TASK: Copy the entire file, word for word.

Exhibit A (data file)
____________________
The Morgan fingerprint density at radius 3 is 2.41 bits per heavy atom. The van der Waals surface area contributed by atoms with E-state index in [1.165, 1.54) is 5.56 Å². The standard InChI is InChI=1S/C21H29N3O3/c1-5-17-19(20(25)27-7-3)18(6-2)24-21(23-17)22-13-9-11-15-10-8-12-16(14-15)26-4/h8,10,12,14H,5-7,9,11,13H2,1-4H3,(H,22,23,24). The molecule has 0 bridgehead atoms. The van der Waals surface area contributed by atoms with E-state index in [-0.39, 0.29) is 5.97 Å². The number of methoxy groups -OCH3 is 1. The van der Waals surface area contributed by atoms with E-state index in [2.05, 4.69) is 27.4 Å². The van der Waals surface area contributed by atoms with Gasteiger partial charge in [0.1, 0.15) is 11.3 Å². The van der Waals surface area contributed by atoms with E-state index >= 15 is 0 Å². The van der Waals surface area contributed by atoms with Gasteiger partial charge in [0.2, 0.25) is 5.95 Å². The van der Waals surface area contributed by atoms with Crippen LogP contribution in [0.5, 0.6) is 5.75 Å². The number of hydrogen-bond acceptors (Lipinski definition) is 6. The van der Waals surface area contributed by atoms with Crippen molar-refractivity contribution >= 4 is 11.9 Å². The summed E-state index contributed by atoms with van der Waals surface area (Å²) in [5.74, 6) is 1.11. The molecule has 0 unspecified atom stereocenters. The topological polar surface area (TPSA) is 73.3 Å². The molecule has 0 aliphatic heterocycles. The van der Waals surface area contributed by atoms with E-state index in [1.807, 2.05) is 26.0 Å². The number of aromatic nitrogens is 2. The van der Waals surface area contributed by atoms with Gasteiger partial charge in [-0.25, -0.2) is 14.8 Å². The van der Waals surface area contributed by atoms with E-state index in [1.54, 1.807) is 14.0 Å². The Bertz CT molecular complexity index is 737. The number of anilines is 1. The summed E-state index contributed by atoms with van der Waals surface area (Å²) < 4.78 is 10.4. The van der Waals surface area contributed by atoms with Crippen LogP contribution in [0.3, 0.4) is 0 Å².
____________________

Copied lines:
The Morgan fingerprint density at radius 3 is 2.41 bits per heavy atom. The van der Waals surface area contributed by atoms with E-state index in [1.165, 1.54) is 5.56 Å². The standard InChI is InChI=1S/C21H29N3O3/c1-5-17-19(20(25)27-7-3)18(6-2)24-21(23-17)22-13-9-11-15-10-8-12-16(14-15)26-4/h8,10,12,14H,5-7,9,11,13H2,1-4H3,(H,22,23,24). The molecule has 0 bridgehead atoms. The van der Waals surface area contributed by atoms with E-state index in [-0.39, 0.29) is 5.97 Å². The number of methoxy groups -OCH3 is 1. The van der Waals surface area contributed by atoms with E-state index in [2.05, 4.69) is 27.4 Å². The van der Waals surface area contributed by atoms with Gasteiger partial charge in [0.1, 0.15) is 11.3 Å². The van der Waals surface area contributed by atoms with E-state index >= 15 is 0 Å². The van der Waals surface area contributed by atoms with Gasteiger partial charge in [0.2, 0.25) is 5.95 Å². The van der Waals surface area contributed by atoms with Crippen LogP contribution in [0.5, 0.6) is 5.75 Å². The number of hydrogen-bond acceptors (Lipinski definition) is 6. The van der Waals surface area contributed by atoms with Crippen molar-refractivity contribution >= 4 is 11.9 Å². The summed E-state index contributed by atoms with van der Waals surface area (Å²) in [5.74, 6) is 1.11. The molecule has 0 unspecified atom stereocenters. The topological polar surface area (TPSA) is 73.3 Å². The molecule has 0 aliphatic heterocycles. The van der Waals surface area contributed by atoms with E-state index in [1.807, 2.05) is 26.0 Å². The number of aromatic nitrogens is 2. The van der Waals surface area contributed by atoms with Gasteiger partial charge in [-0.25, -0.2) is 14.8 Å². The van der Waals surface area contributed by atoms with E-state index in [1.54, 1.807) is 14.0 Å². The Bertz CT molecular complexity index is 737. The number of anilines is 1. The summed E-state index contributed by atoms with van der Waals surface area (Å²) < 4.78 is 10.4. The van der Waals surface area contributed by atoms with Crippen LogP contribution in [0.3, 0.4) is 0 Å².